All juniors who participate in athletics have a requirement for good physical preparation - resistance training has a great potential to address this need and is great for improving any juniorís physical ability to tolerate sport stresses, to improve performance, and to avoid athletic injury.
Children initially need to develop cardiovascular fitness, flexibility, and motor skills as well as strength. The responsibility for any coach who determines a resistance programme for his junior athlete is great. They must decide if the physical and psychological work of the programme is suited to that individual, and that a one to one situation exists. The program must be designed for each child's needs, and the proper exercise techniques and safety considerations employed.
One area of development for all children is upper-body strength. Itís been shown that upper body strength in both boys and girls is declining. Upper-body strength limits many sport-specific tasks even at the recreational level. Because of this lack of strength, specific exercises need to be emphasised in a resistance-training program. The design of any programme must also take into consideration the developmental differences. Children do differ from each other physically and emotionally. Itís important to realise that children are not just "little adults" and that children of a similar age are not always equal either physically or emotionally.
Understanding some of the basic principles of growth and development will allow a more realistic programme to be created. This understanding will also help when developing goals and exercise progressions, itís important that an exercise program matchís the physical and emotional level of the child. Each junior has a chronological age and a physiological age - the physiological age is the most important aspect and usually determines the capabilities and performance for that child.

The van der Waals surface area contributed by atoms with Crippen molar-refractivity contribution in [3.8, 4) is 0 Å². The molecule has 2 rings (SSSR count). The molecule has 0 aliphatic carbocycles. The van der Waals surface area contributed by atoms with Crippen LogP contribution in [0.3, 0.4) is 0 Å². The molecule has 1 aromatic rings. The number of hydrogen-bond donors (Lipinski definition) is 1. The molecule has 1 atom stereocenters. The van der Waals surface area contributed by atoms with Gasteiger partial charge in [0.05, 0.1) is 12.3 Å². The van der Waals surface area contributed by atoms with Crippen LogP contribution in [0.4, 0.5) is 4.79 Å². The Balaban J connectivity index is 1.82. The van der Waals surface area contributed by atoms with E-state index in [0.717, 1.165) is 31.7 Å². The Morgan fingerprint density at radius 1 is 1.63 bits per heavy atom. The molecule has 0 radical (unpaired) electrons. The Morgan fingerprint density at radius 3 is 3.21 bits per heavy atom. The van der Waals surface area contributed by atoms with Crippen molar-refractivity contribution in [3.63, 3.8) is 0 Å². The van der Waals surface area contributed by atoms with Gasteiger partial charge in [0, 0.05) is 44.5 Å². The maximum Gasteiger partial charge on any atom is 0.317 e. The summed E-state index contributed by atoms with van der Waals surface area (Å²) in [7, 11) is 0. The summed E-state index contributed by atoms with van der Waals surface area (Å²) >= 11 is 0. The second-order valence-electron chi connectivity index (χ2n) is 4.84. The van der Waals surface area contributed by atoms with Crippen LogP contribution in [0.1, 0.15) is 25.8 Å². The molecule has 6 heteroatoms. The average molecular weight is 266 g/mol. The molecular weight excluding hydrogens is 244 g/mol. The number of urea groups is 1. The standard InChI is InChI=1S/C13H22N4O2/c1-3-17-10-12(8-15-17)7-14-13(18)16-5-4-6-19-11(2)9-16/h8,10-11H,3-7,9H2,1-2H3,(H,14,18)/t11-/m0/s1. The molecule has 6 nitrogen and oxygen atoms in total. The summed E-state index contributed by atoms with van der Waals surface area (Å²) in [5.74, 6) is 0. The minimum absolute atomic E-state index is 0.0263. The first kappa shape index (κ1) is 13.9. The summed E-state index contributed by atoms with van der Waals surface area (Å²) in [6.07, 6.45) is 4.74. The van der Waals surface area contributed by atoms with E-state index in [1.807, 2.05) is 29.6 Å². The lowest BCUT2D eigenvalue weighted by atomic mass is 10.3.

No major distinction between boys' and girls' resistance training programs needs to be made. Successful performance of a particular sport skill depends on the strength and power of particular muscle groups and not the gender of the participant. To promote proper growth and development, the importance of the child's ability to tolerate the exercise stress cannot be overemphasised, the importance of individualised exercises, and proper supervision, cannot be overstated. For any program to succeed there is a fundamental need to communicate with the junior regardless of their age. All adults should encourage discussion and feedback and should listen to the juniors concerns and fears. Most important, is the need to use common sense and to provide exercise variations, active recovery periods, and rest from training. No single best program exists. Juniors should start with a program that they find acceptable but that becomes more aggressive as they grow older. Changes in the tolerance to resistance training programs can reflect the increased maturity of a junior.
It is important not to overestimate the juniors ability to tolerate an exercise or program. It is far better to start out conservatively than to overload the juniors exercise tolerance and reduce the enjoyment of participation. With the proper principles of resistance training, a program can be designed that reflects the child's developmental stage. Using the right guidelines for progression, a resistance exercise program can be started at each stage of development that does not compromise enthusiasm and does not overestimate exercise tolerance.
Their advantages are:
∑ They can be done at any time, anywhere.
∑ The common exercises are likely to be natural and therefore safe.
∑ They are limitless in their extent.
∑ They achieve success.
Bodyweight exercises are the starting line for all junior athletes, and regular weekly sessions are an essential aspect of good body conditioning that prepares the youngsters for the rigors of future training requirements.
This is a simple and safe method, but using an improvised chinning bar that you donít know the strength of can be dangerous if it snaps. Certainly within the gym at school the use of ropes, boxes and the likes of parallel bars can be a great addition, but the improvisation of equipment at home is not recommended. Possibly the best piece of equipment that has come on to the market in recent times is the multi - gym. This piece of equipment if used under supervision can accommodate all the requirements of those juniors who have previously been involved with body weight exercises. The stations are free from danger and with the right weight and number of reps is a great way of resistance training. It goes without saying that no junior should exercise on a multi-gym without qualified supervision.